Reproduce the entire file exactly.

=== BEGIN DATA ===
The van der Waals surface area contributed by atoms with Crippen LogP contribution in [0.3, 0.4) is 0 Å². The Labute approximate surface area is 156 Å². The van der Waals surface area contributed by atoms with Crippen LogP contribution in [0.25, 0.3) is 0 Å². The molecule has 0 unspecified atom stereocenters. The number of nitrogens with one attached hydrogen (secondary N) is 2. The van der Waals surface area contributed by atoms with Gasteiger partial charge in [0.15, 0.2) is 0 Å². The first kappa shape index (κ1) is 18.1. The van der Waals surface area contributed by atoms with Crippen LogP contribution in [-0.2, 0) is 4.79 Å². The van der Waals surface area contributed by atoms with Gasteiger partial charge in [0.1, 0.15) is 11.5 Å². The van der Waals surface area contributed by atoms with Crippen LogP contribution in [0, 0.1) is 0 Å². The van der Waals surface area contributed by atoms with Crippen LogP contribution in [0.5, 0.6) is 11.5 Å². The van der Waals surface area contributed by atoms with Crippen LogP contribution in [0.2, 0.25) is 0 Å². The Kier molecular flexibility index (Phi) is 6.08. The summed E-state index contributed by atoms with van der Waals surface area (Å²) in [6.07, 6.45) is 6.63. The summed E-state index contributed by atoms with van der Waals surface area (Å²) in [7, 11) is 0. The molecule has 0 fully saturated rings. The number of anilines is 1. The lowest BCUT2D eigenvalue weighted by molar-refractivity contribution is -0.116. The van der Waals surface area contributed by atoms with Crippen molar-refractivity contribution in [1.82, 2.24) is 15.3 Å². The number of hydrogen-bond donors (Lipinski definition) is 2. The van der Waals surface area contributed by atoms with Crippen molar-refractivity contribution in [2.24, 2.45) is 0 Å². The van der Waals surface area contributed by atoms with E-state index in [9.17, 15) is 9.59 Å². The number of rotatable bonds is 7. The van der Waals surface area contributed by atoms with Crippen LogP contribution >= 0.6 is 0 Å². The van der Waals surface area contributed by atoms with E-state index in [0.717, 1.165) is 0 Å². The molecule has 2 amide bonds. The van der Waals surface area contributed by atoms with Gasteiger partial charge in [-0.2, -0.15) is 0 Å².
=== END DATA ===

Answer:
The van der Waals surface area contributed by atoms with Crippen LogP contribution in [0.3, 0.4) is 0 Å². The Labute approximate surface area is 156 Å². The van der Waals surface area contributed by atoms with Crippen LogP contribution in [0.25, 0.3) is 0 Å². The molecule has 0 unspecified atom stereocenters. The number of nitrogens with one attached hydrogen (secondary N) is 2. The van der Waals surface area contributed by atoms with Gasteiger partial charge in [0.15, 0.2) is 0 Å². The first kappa shape index (κ1) is 18.1. The van der Waals surface area contributed by atoms with Crippen LogP contribution in [-0.2, 0) is 4.79 Å². The van der Waals surface area contributed by atoms with Gasteiger partial charge in [0.1, 0.15) is 11.5 Å². The van der Waals surface area contributed by atoms with Crippen LogP contribution in [0, 0.1) is 0 Å². The van der Waals surface area contributed by atoms with Crippen LogP contribution in [0.5, 0.6) is 11.5 Å². The van der Waals surface area contributed by atoms with Crippen LogP contribution in [0.2, 0.25) is 0 Å². The Kier molecular flexibility index (Phi) is 6.08. The summed E-state index contributed by atoms with van der Waals surface area (Å²) in [6.07, 6.45) is 6.63. The summed E-state index contributed by atoms with van der Waals surface area (Å²) in [7, 11) is 0. The molecule has 0 fully saturated rings. The number of anilines is 1. The lowest BCUT2D eigenvalue weighted by molar-refractivity contribution is -0.116. The van der Waals surface area contributed by atoms with Crippen molar-refractivity contribution in [1.82, 2.24) is 15.3 Å². The number of hydrogen-bond donors (Lipinski definition) is 2. The van der Waals surface area contributed by atoms with Crippen molar-refractivity contribution in [2.24, 2.45) is 0 Å². The van der Waals surface area contributed by atoms with E-state index in [9.17, 15) is 9.59 Å². The number of rotatable bonds is 7. The van der Waals surface area contributed by atoms with Crippen LogP contribution >= 0.6 is 0 Å². The van der Waals surface area contributed by atoms with E-state index in [0.717, 1.165) is 0 Å². The molecule has 2 amide bonds. The van der Waals surface area contributed by atoms with Gasteiger partial charge in [-0.2, -0.15) is 0 Å².